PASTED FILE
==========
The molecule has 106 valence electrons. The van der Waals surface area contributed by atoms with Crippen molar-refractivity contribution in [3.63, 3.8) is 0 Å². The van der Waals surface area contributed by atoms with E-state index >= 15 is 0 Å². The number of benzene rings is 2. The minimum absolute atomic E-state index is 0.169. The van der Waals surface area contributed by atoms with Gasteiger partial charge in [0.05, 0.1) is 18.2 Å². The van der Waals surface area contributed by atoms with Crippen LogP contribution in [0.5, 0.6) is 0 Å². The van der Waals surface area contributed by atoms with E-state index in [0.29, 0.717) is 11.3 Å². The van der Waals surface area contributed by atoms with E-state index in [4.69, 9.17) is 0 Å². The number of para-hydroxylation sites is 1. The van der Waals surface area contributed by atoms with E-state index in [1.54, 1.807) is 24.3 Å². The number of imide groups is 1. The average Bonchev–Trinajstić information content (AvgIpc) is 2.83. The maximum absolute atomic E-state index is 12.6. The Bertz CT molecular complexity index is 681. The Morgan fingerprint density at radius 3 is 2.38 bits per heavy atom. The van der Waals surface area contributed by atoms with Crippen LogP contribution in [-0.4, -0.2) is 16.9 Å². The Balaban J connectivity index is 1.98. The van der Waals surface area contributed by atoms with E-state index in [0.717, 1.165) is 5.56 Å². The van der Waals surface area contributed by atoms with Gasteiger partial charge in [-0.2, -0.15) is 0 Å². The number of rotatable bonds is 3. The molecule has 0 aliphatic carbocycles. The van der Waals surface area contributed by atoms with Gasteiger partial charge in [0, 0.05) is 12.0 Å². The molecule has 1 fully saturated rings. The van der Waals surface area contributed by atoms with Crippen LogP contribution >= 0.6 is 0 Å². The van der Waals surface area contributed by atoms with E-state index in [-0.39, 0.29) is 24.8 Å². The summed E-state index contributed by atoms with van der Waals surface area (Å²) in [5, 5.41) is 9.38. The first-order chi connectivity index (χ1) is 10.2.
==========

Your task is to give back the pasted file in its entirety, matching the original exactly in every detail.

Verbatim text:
The molecule has 106 valence electrons. The van der Waals surface area contributed by atoms with Crippen molar-refractivity contribution in [3.63, 3.8) is 0 Å². The van der Waals surface area contributed by atoms with E-state index >= 15 is 0 Å². The number of benzene rings is 2. The minimum absolute atomic E-state index is 0.169. The van der Waals surface area contributed by atoms with Gasteiger partial charge in [0.05, 0.1) is 18.2 Å². The van der Waals surface area contributed by atoms with Crippen LogP contribution in [0.5, 0.6) is 0 Å². The van der Waals surface area contributed by atoms with E-state index in [0.29, 0.717) is 11.3 Å². The van der Waals surface area contributed by atoms with E-state index in [4.69, 9.17) is 0 Å². The number of para-hydroxylation sites is 1. The van der Waals surface area contributed by atoms with E-state index in [1.54, 1.807) is 24.3 Å². The number of imide groups is 1. The average Bonchev–Trinajstić information content (AvgIpc) is 2.83. The maximum absolute atomic E-state index is 12.6. The Bertz CT molecular complexity index is 681. The Morgan fingerprint density at radius 3 is 2.38 bits per heavy atom. The van der Waals surface area contributed by atoms with Crippen LogP contribution in [-0.4, -0.2) is 16.9 Å². The Balaban J connectivity index is 1.98. The van der Waals surface area contributed by atoms with E-state index in [0.717, 1.165) is 5.56 Å². The van der Waals surface area contributed by atoms with Gasteiger partial charge in [-0.2, -0.15) is 0 Å². The number of rotatable bonds is 3. The molecule has 0 aliphatic carbocycles. The van der Waals surface area contributed by atoms with Gasteiger partial charge in [0, 0.05) is 12.0 Å². The molecule has 1 fully saturated rings. The van der Waals surface area contributed by atoms with Crippen LogP contribution >= 0.6 is 0 Å². The van der Waals surface area contributed by atoms with E-state index in [-0.39, 0.29) is 24.8 Å². The summed E-state index contributed by atoms with van der Waals surface area (Å²) in [5, 5.41) is 9.38. The first-order chi connectivity index (χ1) is 10.2.